Not quite. From what I recall keeping chrM doesn't affect the peak calling in the rest of genome too much. After all chrM is small and the ATAC-Seq reads there are fairly uniform, so macs is not too affected. Nevertheless I feel more comfortable removing chrM to avoid such imbalance.
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Old 06-04-2015, 03:03 AM   #8
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thanks a lot,
fair enough.
Hkoohy
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Old 06-09-2015, 05:46 AM   #9
Sciurus
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Thanks for your replies!

But in order to work with macs2, I'd need to use Python or is there another way of implementing it in linux?

I don't know how to program with Python, btw. ;-)
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Old 06-09-2015, 05:53 AM   #10
hkoohy
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Quote:
Originally Posted by Sciurus View Post
Thanks for your replies!

But in order to work with macs2, I'd need to use Python or is there another way of implementing it in linux?

I don't know how to program with Python, btw. ;-)

No, you do not have do any python scripting, rather you must first install it and then
Code:
macs2 --help
will provide you with the functions and in particular you need the callpeak function:
Code:
macs2 callpeak --help
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Old 06-09-2015, 05:55 AM   #11
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It looks like you just need to have Python installed, so you won't need to do any kind of Python programming. Check out the INTALL.rst file in the macs2 tarball for information on what you need to have installed and steps for installing macs2.
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Old 06-09-2015, 10:01 AM   #12
resara
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Quote:
Originally Posted by blakeoft View Post
You can use bamToBed from bedtools to convert from bam to bed format as you have mentioned. It's quite easy to adjust the start and end site of reads in bed format. I'm not an awk master, so there's probably a better way to do this, but it should work:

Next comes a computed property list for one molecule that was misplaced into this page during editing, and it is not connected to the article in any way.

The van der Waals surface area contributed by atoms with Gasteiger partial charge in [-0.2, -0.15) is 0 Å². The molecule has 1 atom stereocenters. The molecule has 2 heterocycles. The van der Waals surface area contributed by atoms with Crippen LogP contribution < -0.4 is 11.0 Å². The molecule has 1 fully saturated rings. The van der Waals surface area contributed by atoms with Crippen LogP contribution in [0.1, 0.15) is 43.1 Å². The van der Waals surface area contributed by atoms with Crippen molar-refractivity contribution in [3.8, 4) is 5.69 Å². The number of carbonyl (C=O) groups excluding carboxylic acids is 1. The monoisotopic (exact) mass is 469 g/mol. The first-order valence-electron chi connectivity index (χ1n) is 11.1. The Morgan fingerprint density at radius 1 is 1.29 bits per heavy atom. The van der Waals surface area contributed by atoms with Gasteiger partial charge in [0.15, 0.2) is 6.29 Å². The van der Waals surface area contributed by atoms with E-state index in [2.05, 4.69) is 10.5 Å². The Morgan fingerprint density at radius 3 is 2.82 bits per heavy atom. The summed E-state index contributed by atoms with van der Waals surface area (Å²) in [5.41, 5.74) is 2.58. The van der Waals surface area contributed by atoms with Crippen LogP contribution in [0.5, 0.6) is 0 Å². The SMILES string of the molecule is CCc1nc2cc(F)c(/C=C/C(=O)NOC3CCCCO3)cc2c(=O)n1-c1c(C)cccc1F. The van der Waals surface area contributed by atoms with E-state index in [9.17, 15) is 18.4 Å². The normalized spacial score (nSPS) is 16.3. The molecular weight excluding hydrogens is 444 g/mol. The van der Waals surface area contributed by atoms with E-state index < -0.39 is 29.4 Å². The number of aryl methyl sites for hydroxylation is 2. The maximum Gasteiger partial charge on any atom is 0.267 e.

Code:
awk 'BEGIN {OFS = "\t"} ; {if ($6 == "+") print $1, $2 + 50, $3 + 50, $4, $5, $6; else print $1, $2 - 50, $3 - 50, $4, $5, $6}' alignment.bed > alignment_shifted.bed
That will shift the start and end forward by fifty base pairs if the strand is +, backward if the strand is -, and print fields 1 through 6. If you need more fields, just tack them on the end.
Oh man, this is very useful. I need to school myself in AWK. I'm still making perl scripts to do this stuff.

I have a question though: I always thought that bam files were 0-indexed - does the bam to bed conversion change this, and so therefore do you need to account for it when you shift the read positions?
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Old 06-09-2015, 10:24 AM   #13
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resara,

I picked 50 base pairs as an example. However, I don't think that 0-indexing or otherwise will affect how much you want to shift the reads. For example, 0 -> 50 vs 1 -> 51 is is still a shift by 50 bases.

Regarding my awk code, you might also want to make sure you aren't shifting your reads to negative indices. You could check for that with a similar awk call.
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Old 06-09-2015, 11:55 AM   #14
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Thanks blakeoft, checking for negative indices and removing them is a good idea.

I understand what you mean, and in most cases you can disregard the 0/1-based positioning, as it won't affect your shift (it will still shift it by 50bp).

I was thinking that since bam is 0-based, if the conversion to bed changes the position to 1-based, that's a 1nt difference in position, which could be an issue if you're planning to do footprinting with the alignments.

edit: sorry, looks like bed is 0-based, so should be fine
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Old 06-15-2015, 03:51 AM   #15
Sciurus
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Thanks a lot!

Now, when using macs2 is it correct to set the offset of 75bp, that was used by Buenrostro et al. with
--nomodel --shift 37 --extsize 37?
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Old 07-20-2015, 09:40 PM   #16
baritone
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Default Why 50

Quote:
Originally Posted by blakeoft View Post
You can use bamToBed from bedtools to convert from bam to bed format as you have mentioned. It's quite easy to adjust the start and end site of reads in bed format. I'm not an awk master, so there's probably a better way to do this, but it should work:

Code:
awk 'BEGIN {OFS = "\t"} ; {if ($6 == "+") print $1, $2 + 50, $3 + 50, $4, $5, $6; else print $1, $2 - 50, $3 - 50, $4, $5, $6}' alignment.bed > alignment_shifted.bed
That will shift the start and end forward by fifty base pairs if the strand is +, backward if the strand is -, and print fields 1 through 6. If you need more fields, just tack them on the end.


I don't think 50 is the number to shift. In Jason's paper, they did "all reads aligning to the + strand were offset by +4 bp, and all reads aligning to the strand were offset −5 bp". In fact, whether you shift or not, the distribution of reads will not significantly change.